September 24, 2018
The Honda Fit burst onto the automotive scene in 2007 and almost immediately began building its trophy case. Ten years later, that trophy case is nearly full. The Fit has been awarded the prestigious “10 Best Cars” award by Car and Driver for seven years running. Similarly, its sales numbers have also catapulted upward and the Fit now ranks as the second best-selling subcompact car, with no signs of slowing down. So how does this award-winning car stack up to another increasingly popular model, the Kia Soul? Let’s take a look at the numbers.
The 2018 Fit and the 2018 Soul share nearly identical performance specs, including horsepower ratings and torque that are virtually indistinguishable. However, the more aerodynamic design of the Fit delivers a slight advantage on the road in terms of handling and performance. The 2018 Fit grips corner more tightly and move with more punch. While this is a close call, we give the slight edge to the Fit.
This contest isn’t so close. Because of its boxier design, the 2018 Soul lags significantly behind the 2018 Fit in terms of fuel economy. The Fit delivers 29/36 miles per gallon city highway while the Soul plods behind at 24/30. Considering the Soul has a slightly cheaper MSRP, the Fit makes up that price differently rather easily when factoring in gas considerations.
A boxy design does carry some advantages. The cubic design of the Soul may bog down its fuel economy, but it does offer significantly more room for its passengers and for cargo than the trimmer and sleeker Fit. If you’re a person who requires the extra space, the Soul provides you with an undeniable advantage.
Both cars are exceptionally well-priced with the 2018 Honda Fit coming in around $16,190 MSRP. The Soul runs ever-so-slightly cheaper, however, it loses its advantage when factoring in its losses on fuel economy. The Fit also seems to have higher resale value, partially due to its more easily digestible design.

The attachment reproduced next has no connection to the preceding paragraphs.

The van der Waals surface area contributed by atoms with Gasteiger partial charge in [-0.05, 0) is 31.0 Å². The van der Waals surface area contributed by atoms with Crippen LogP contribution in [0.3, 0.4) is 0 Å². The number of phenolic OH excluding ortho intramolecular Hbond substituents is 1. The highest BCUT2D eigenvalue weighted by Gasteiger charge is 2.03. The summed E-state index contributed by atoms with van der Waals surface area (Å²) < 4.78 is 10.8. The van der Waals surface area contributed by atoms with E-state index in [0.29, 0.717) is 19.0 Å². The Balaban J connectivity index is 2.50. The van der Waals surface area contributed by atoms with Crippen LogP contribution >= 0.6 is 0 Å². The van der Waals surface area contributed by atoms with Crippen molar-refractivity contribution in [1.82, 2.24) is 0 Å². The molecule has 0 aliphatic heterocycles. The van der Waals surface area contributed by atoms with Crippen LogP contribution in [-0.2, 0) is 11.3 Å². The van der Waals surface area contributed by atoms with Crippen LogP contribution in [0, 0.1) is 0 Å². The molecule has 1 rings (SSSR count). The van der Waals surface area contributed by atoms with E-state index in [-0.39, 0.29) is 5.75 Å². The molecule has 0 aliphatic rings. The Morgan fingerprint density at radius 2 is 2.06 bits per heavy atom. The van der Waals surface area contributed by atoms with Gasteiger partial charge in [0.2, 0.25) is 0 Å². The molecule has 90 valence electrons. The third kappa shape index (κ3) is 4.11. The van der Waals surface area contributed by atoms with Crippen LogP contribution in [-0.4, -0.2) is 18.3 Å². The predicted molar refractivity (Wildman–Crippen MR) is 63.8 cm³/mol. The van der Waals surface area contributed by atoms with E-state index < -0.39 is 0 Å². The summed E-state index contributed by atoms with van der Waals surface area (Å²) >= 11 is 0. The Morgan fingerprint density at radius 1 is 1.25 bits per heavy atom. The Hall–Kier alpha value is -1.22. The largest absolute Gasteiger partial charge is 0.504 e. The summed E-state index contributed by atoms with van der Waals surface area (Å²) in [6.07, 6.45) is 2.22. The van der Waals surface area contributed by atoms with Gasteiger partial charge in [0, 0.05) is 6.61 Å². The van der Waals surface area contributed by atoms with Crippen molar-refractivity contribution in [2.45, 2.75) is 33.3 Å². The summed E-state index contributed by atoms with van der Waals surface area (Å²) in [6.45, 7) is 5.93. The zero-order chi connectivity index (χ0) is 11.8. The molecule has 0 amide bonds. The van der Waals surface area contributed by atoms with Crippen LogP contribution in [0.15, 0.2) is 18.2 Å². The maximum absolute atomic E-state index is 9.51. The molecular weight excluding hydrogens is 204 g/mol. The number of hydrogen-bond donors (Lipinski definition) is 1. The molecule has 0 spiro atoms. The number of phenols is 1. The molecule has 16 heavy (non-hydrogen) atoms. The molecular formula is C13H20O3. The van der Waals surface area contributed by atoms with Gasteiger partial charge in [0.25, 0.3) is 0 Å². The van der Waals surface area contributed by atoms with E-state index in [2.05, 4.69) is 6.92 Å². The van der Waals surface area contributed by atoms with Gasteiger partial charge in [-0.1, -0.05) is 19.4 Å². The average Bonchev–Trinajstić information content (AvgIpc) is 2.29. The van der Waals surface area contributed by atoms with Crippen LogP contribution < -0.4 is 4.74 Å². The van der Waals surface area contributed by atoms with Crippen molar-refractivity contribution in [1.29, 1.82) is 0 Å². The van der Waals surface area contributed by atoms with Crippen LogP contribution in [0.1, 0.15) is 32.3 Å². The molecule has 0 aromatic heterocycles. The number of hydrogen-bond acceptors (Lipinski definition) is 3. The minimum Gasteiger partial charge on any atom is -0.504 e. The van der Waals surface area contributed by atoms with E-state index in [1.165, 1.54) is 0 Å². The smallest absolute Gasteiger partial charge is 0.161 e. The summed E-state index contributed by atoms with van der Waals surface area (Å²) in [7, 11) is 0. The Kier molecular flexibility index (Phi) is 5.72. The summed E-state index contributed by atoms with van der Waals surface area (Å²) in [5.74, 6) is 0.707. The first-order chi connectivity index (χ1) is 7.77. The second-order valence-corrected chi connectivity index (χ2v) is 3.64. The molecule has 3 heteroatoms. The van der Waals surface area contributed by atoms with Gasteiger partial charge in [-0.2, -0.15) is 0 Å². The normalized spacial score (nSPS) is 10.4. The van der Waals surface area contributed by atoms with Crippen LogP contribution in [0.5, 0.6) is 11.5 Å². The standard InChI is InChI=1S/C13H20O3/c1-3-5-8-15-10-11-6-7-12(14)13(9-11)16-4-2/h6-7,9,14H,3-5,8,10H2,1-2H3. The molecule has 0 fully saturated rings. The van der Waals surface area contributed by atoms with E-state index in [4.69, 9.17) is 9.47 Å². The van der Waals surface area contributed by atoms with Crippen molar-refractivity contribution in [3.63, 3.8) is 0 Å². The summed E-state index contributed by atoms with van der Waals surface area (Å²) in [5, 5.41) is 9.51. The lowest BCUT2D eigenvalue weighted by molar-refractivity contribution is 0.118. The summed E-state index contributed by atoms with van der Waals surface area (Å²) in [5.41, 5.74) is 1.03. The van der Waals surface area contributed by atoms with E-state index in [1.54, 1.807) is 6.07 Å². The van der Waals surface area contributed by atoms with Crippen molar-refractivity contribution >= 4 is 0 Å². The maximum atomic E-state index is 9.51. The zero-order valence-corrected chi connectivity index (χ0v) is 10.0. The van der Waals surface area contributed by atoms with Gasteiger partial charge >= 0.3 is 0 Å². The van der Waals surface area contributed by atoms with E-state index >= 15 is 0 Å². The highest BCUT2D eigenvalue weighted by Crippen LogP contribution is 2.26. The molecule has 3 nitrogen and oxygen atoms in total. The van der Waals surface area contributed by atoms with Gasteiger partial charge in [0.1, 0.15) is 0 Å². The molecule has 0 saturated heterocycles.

The cube-like design of the Kia Soul was polarizing from the beginning. It’s one of those designs that some love and some hate – and the passion is fierce on both sides of the debate. However, when considering the secondhand market, it’s usually best to choose the less offensive option. And while the Fit may not win any beauty pageants, it won’t inspire any hatred either.
Which car wins? Buyers in the range of $15,000 to $17,000 stand more to gain from purchasing the Honda Fit instead of the Kia Soul. The Fit offers better performance, better gas mileage, and better resale value versus the Soul, whose only true advantage is its roomy interior. Call Dick Hannah Honda today to schedule your test drive and see the difference for yourself.
*Any MPG listed is based on model year EPA mileage ratings. Use for comparison purposes only. Your actual mileage will vary, depending on how you drive and maintain your vehicle, driving conditions, battery-pack age/condition (hybrid only), and other factors. For additional information about EPA ratings, visit http://www.fueleconomy.gov/feg/label/learn-more-PHEV-label.shtml.
** Government 5-Star Safety Ratings are part of the National Highway Traffic Safety Administration’s (NHTSA’s) New Car Assessment Program. Model tested with standard side airbags (SABs). For additional information on the 5-Star Safety Ratings program, please visit www.nhtsa.gov.